In July 1980 the Center For Naval Analysis reprinted a paper called A Method of Estimating Plane Vulnerability Based on Damage of Survivors. This research paper was the work of Abraham Wald, an Austrian Jew who had narrowly escaped the holocaust. Wald wrote the paper in 1943, whilst he was employed by the American military in a top secret establishment called the Statistical Research Group - part of Columbia University operating from a non-descript apartment in New York.
During the second world war the survival rate of American bomber crews was a great concern. American bomber command preferred to fly missions in daylight, when crews could sight their targets better than the British planes, which flew at night. This made them more vulnerable to Nazi defences. At the height of the conflict there was only a 50% probability that American aircrews would survive a tour of duty.
Military chiefs knew that protecting the crews was vital but they could not armour whole planes since the extra weight would make it impossible for them to take off with a full load of bombs and fuel. They’d noticed that many of the planes that were shot but which made it back to base had most damage on their wings so understandably this is where they wanted to place armour. Wald and his team were asked to analyse the problem.
If you’re interested in complex mathematical equations, you can search on line and find the whole paper but in a nutshell what Wald found was that armour plating the wings would have had little effect. The military chiefs had analysed the wrong data, or more accurately they had not analysed all of the data. They’d neglected to consider what was happening to the planes that had not returned. It turned out that these planes had been hit in their fuselages and cockpits.
You’ll be starting to see how this affects your business and why any amount of market research may lead you in the wrong direction. Let me give an example.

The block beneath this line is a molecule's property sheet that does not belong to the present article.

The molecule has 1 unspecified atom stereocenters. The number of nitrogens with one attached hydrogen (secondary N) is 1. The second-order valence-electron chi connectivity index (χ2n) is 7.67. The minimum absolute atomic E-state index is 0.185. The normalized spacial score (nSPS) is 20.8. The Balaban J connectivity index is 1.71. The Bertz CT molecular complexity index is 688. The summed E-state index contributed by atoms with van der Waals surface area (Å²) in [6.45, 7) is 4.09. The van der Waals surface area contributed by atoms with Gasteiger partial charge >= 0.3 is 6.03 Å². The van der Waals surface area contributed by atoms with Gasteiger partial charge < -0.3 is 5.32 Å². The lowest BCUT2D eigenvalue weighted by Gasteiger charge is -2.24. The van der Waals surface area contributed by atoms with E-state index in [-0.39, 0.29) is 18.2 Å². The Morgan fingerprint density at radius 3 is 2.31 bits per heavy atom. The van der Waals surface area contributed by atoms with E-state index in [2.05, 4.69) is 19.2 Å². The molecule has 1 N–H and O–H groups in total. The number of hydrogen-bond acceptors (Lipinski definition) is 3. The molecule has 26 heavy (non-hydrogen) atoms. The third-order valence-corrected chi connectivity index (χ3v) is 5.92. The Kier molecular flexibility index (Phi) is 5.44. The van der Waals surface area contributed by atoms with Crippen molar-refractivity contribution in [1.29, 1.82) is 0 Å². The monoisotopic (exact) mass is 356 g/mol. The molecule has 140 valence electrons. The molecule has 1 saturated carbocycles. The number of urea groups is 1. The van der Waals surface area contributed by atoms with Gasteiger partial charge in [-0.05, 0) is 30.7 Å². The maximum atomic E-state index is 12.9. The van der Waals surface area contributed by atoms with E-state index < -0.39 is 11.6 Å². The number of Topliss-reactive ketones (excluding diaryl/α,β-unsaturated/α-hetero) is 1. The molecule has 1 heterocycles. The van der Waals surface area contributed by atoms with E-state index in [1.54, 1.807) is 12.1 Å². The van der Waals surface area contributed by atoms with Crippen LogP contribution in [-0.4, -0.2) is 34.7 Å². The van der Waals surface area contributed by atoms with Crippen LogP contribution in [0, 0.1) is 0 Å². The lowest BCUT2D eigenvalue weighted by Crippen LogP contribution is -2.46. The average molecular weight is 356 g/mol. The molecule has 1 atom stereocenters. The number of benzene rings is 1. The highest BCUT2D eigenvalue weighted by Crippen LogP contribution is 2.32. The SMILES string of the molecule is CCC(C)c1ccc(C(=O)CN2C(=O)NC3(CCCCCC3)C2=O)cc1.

A few years back I was working and writing in the Middle East. Dubai was on a roll and Abu Dhabi and other big cities in the Gulf were surging. It seemed like everyone wanted a chain of restaurants. I went to one meeting where I was told by an obnoxious man with a perfectly straight face that his company planned to open 500 outlets in 18 months. In the rush no-one wanted to invest time and money designing new concepts, instead they’d franchise from elsewhere and wanted everything at best price. No-one wanted to build a lasting restaurant chain by patiently coming to understand their customers whilst making endless incremental improvements for many years.
Today, if you visit the Mall of the Emirates in Dubai, or many others in the region, you’ll find most of the outlets are just the same as everywhere else only bigger and flashier. The chances are that when you’ve finished your meal you’ll be given a customer satisfaction form with check boxes and a place where you can write your comments. This is intended to help the restaurant owner (who is most likely a huge property-developer) understand what their staff have done wrong. I’ll leave you to judge the wisdom of this approach.
I found it offensive to be asked to do work for the restaurant after every meal. A good restaurant manager would have been present and would know without being so unsubtle.
But now we see why this approach and others like it can’t work. The feedback received is never all of the data. It’s only part of the story. The data is only provided by those want to complete the form, who tell the truth and most importantly who ate in the restaurant in the first place. In other words, it’s a subset of a subset of a subset of all the data. What the restaurant owners really needed to know was why customers of other restaurants had not eaten in theirs.
Nowadays we have Trip Advisor and other on-line reviews. Again these only provide part of the data. Sure it’s important to take comments seriously and try to improve but the real questions you need to ask is: how do I get all of the data?
You’ll find the answer is not so easy. This doesn’t mean you can safely ignore it.